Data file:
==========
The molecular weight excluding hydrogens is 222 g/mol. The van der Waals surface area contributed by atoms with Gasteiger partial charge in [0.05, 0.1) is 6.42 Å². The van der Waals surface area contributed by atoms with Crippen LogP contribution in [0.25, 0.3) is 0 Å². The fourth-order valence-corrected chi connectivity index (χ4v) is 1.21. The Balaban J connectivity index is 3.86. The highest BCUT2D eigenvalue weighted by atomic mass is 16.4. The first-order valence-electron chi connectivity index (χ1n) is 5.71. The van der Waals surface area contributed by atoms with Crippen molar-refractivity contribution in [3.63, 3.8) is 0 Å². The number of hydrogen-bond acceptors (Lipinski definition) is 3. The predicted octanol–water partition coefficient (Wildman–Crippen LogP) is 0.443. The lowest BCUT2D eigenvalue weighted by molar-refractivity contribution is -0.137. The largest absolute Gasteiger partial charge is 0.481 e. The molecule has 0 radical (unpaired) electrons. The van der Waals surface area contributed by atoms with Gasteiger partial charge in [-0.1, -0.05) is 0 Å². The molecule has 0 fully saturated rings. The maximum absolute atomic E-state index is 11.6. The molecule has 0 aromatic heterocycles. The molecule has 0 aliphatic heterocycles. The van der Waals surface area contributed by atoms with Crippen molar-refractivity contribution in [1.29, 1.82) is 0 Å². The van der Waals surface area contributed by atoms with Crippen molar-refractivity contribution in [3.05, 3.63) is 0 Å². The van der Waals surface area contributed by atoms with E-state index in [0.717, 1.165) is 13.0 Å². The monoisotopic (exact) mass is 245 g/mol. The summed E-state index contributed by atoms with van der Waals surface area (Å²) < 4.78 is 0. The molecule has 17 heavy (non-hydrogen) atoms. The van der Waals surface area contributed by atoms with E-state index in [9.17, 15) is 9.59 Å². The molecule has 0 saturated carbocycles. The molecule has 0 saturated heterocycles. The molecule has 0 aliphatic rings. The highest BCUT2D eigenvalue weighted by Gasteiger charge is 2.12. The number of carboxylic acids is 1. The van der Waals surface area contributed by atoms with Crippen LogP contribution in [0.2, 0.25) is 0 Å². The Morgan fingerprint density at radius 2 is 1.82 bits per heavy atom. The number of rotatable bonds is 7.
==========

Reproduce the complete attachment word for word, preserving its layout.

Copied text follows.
The molecular weight excluding hydrogens is 222 g/mol. The van der Waals surface area contributed by atoms with Gasteiger partial charge in [0.05, 0.1) is 6.42 Å². The van der Waals surface area contributed by atoms with Crippen LogP contribution in [0.25, 0.3) is 0 Å². The fourth-order valence-corrected chi connectivity index (χ4v) is 1.21. The Balaban J connectivity index is 3.86. The highest BCUT2D eigenvalue weighted by atomic mass is 16.4. The first-order valence-electron chi connectivity index (χ1n) is 5.71. The van der Waals surface area contributed by atoms with Crippen molar-refractivity contribution in [3.63, 3.8) is 0 Å². The number of hydrogen-bond acceptors (Lipinski definition) is 3. The predicted octanol–water partition coefficient (Wildman–Crippen LogP) is 0.443. The lowest BCUT2D eigenvalue weighted by molar-refractivity contribution is -0.137. The largest absolute Gasteiger partial charge is 0.481 e. The molecule has 0 radical (unpaired) electrons. The van der Waals surface area contributed by atoms with Gasteiger partial charge in [-0.1, -0.05) is 0 Å². The molecule has 0 fully saturated rings. The maximum absolute atomic E-state index is 11.6. The molecule has 0 aromatic heterocycles. The molecule has 0 aliphatic heterocycles. The van der Waals surface area contributed by atoms with Crippen molar-refractivity contribution in [1.29, 1.82) is 0 Å². The van der Waals surface area contributed by atoms with Crippen molar-refractivity contribution in [3.05, 3.63) is 0 Å². The van der Waals surface area contributed by atoms with E-state index in [0.717, 1.165) is 13.0 Å². The monoisotopic (exact) mass is 245 g/mol. The summed E-state index contributed by atoms with van der Waals surface area (Å²) < 4.78 is 0. The molecule has 17 heavy (non-hydrogen) atoms. The van der Waals surface area contributed by atoms with E-state index in [9.17, 15) is 9.59 Å². The molecule has 0 saturated carbocycles. The molecule has 0 saturated heterocycles. The molecule has 0 aliphatic rings. The highest BCUT2D eigenvalue weighted by Gasteiger charge is 2.12. The number of carboxylic acids is 1. The van der Waals surface area contributed by atoms with Crippen LogP contribution in [0.2, 0.25) is 0 Å². The Morgan fingerprint density at radius 2 is 1.82 bits per heavy atom. The number of rotatable bonds is 7.